Casinos, recusals, and the optics of ethics

During the Monica Lewinsky scandal, President Bill Clinton famously told a grand jury, “It depends on what the meaning of ‘is’ is.” To paraphrase Clinton, Massachusetts Gaming Commission chairman Stephen Crosby’s current predicament may hinge on what the meaning of “recuse” is.

The Merriam-Webster Dictionary defines “recuse” thusly: “to remove (oneself) from participation to avoid a conflict of interest.”

The Boston Globe reported that an as-yet-unidentified individual has provided the State Ethics Commission with a sworn statement alleging that Crosby continued to work with the Gaming Commission on Greater Boston casino applications despite recusing himself from the process.

The Ethics Commission’s preliminary inquiry centers on possible conflicts of interest in the Gaming Commission’s decision to award Wynn Resorts the license to build a casino in Everett on land partly owned by Paul Lohnes, a Crosby friend. Caesar’s Entertainment,which was involved in a competing and ultimately unsuccessful plan at the former Suffolk Downs racetrack, had also pointed fingers at Crosby and his friendship with Lohnes. Crosby has denied any improprieties.

The preliminary inquiry comes on the heels of a lawsuit filed by Boston Mayor Marty Walsh, who is using every tool at his disposal to put the skids on the Everett casino. The lawsuit, which targets the Gaming Commission and Crosby and asserts that Boston should also be a host community to the Everett casino, contains allegations nearly identical to those contained in the sworn statement sent to the Ethics Commission.

According to the city’s latest complaint: “The Commission’s award of the license was the product of a corrupt process to favor Wynn, which deprived the citizens of Boston of their statutory right to vote on the proposed casino development and caused additional grave harm to the city’s residents.” In a recent WGBH “Boston Public Radio” interview, co-host Jim Braude queried Walsh on the word “corrupt.” Walsh decided not to go there.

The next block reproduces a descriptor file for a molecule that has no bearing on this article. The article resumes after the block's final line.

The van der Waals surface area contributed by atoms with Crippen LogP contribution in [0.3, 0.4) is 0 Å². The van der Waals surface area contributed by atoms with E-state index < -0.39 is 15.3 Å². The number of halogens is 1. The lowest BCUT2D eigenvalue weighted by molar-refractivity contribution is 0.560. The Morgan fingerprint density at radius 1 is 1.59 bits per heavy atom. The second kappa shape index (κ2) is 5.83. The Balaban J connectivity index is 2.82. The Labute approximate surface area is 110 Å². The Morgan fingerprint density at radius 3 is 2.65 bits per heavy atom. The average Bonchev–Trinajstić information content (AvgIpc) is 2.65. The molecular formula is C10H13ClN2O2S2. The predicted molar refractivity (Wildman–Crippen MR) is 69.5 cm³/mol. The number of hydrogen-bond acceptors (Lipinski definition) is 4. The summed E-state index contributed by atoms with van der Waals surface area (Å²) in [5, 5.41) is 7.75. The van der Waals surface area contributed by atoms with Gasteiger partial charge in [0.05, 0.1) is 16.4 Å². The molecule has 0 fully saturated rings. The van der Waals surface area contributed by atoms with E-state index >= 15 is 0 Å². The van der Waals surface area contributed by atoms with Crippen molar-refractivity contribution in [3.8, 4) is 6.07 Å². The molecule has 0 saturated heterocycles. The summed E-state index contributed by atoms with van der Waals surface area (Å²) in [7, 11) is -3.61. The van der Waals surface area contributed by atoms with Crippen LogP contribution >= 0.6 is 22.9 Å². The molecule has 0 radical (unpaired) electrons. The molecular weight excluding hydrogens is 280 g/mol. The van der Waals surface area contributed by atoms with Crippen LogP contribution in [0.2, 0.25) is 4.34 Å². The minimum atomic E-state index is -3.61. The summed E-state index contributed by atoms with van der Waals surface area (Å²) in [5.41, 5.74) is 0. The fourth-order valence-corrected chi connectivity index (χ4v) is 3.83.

Which brings us back to the word “recuse.” Last year, Globe columnist Joan Vennochi opined that Crosby’s recusal was not enough. “Stephen Crosby must go. Everyone knows it,” she wrote. “Crosby can still wield influence even if he can’t vote.”

Candidate Charlie Baker, among others, agreed that Crosby should resign from the commission given the problems associated with the optics of a conflict of interest.

An active, even though preliminary, ethics investigation further clouds the already murky Greater Boston casino hunt. Just as the smoke had cleared over the MassDOT board, Gov. Baker finds himself up against another set of problems created by problematic Patrick administration appointees. As Vennochi concluded, “There’s controversy ahead, with or without a diminished Crosby at the helm.”

–GABRIELLE GURLEY

 

BEACON HILL

Judges and prosecutors clash in a Beacon Hill debate over mandatory minimum sentences as protesters flood the State House. (State House News)

Senate President Stan Rosenberg says the Senate is exploring possible ways to trim back the film tax credit, rather than eliminate it outright. Many in the Senate and the Baker administration favor ditching the credit, but the House supports it. (Boston Herald)

The Boston Herald says former governor Deval Patrick‘s administration “secretly diverted” close to $27 million to off-budget accounts that funded, among other things, $1.35 million in trade junket costs.

Gov. Charlie Baker‘s early retirement incentive program is drawing fewer applicants than anticipated, which could lead to layoffs later this later. (Boston Globe)

The Herald reports that Treasurer Deborah Goldberg disclosed in an ethics filing that her office awarded $100 million in bonds to the firm where her husband works. She says he works in an area of the firm that has nothing to do with bonds. (Boston Herald)